"Hi there. Can I help you?" I ask.

"Yes, ma'am," he mumbles. "Sorry to bother you, but could I have a glass of water?"

In a downpour. He's asking for something so basic. All that water, and he's thirsty.

"I could give you a bottle of water," I say. How could I deny someone water?

"Thank you," he says. I close the peephole and turn to the kitchen.

I'd seen a stray bottle of water, unopened, but couldn't spot it right away. I quickly weigh my options. I don't want to hover over him as he drinks, nor do I know what else to give him. He can see me standing there.

Finally, I spot the bottle of water, hiding behind a dish towel. I go back to the front door, and realize there's no way I can hand this out to him while keeping the safety chain engaged.

Here's the thing about humans. They can smell fear. I doubt most could describe the scent, but we're social animals, wired to detect all kinds of subtle hints about another person's inner workings.

We're also reciprocal, though that's not always as rosy as it sounds. In an interaction, a person will populate the role offered to them by another's behavior. Treat someone fairly, and they often respond in kind. Treat someone like a criminal, and they are likelier to fulfill that suspicion.

The best way to keep someone from smelling your fear is not to feel any. I looked at the door, thought about my odds of getting it closed again quickly if I saw any sudden moves. I took a deep breath, unhooked the chain, and opened the door.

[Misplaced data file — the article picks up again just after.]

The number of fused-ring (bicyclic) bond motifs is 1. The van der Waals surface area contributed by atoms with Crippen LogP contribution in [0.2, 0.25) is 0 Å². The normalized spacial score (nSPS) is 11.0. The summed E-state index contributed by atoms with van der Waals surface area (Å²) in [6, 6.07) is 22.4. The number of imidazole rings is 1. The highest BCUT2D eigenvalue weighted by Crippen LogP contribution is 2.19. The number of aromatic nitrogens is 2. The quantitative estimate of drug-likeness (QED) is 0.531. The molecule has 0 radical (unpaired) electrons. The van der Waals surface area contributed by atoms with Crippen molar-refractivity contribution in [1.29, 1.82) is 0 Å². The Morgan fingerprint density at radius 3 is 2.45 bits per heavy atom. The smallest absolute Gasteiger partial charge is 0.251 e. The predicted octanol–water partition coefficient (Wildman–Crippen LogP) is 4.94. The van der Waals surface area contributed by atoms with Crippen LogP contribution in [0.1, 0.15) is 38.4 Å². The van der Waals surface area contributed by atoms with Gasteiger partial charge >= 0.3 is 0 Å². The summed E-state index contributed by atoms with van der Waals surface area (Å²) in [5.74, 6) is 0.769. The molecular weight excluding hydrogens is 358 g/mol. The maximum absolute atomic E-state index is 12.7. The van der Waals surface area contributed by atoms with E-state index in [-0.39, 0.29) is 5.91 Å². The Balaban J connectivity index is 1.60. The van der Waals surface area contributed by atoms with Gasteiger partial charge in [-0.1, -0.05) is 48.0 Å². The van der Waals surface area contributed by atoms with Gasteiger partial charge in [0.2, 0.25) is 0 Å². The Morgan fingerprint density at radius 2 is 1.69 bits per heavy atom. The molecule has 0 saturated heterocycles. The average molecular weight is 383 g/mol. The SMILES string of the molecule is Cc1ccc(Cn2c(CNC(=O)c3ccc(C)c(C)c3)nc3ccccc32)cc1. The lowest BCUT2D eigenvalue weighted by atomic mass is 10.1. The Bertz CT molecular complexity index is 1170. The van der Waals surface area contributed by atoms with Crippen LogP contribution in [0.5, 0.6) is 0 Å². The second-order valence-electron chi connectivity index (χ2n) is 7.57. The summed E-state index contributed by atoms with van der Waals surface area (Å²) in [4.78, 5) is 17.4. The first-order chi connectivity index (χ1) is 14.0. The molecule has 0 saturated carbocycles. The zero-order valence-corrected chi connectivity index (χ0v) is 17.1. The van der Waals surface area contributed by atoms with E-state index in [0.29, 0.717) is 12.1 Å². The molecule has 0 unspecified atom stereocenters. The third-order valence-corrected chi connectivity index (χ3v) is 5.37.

I should say here, in the most literal way possible: Do not try this at home. I would tell any child not to open a door for a stranger, no matter how nicely they asked. I decided not to adhere to that advice.

I handed him the bottle of water. He said thank you, cracked it open and had a big swig. Then, he started to tell me about how he had wandered up the busy road, going for ages without finding a gas station or anything. That he wasn't from around here, didn't know where he was going, and couldn't find a bus stop. I told him that if he headed the opposite way, he'd soon encounter civilization once more, with bus stops aplenty to get him around town.

He wasn't sober, but he more seemed tired. He offered me a hand, and I shook it. So dry.

I wished him luck on his way. He thanked me again and walked off. I sat back down to my computer.

Within five minutes, he was back. He knocked on the window. He held out a flower. Delia was not amused. I felt my blood pressure go up.

I gestured through the window: Thank you, that's too kind, you didn't have to. He insisted. I smiled awkwardly, held out a hand to say, "No, no, really."

He held it up again and said, "A peace offering." He arranged it on the windowsill, with a little difficulty. I waved and said thank you. He left again.

At this point, sitting in full view of the street near the window felt a bit too vulnerable for my liking. I moved out of view, phone in hand, and called a friend in the neighborhood. As soon as I explained to her the first part--his request for help--she responded, "That's annoying," because she could immediately see the dilemma: help another person, or risk escalating a situation with a potentially dangerous stranger by refusing.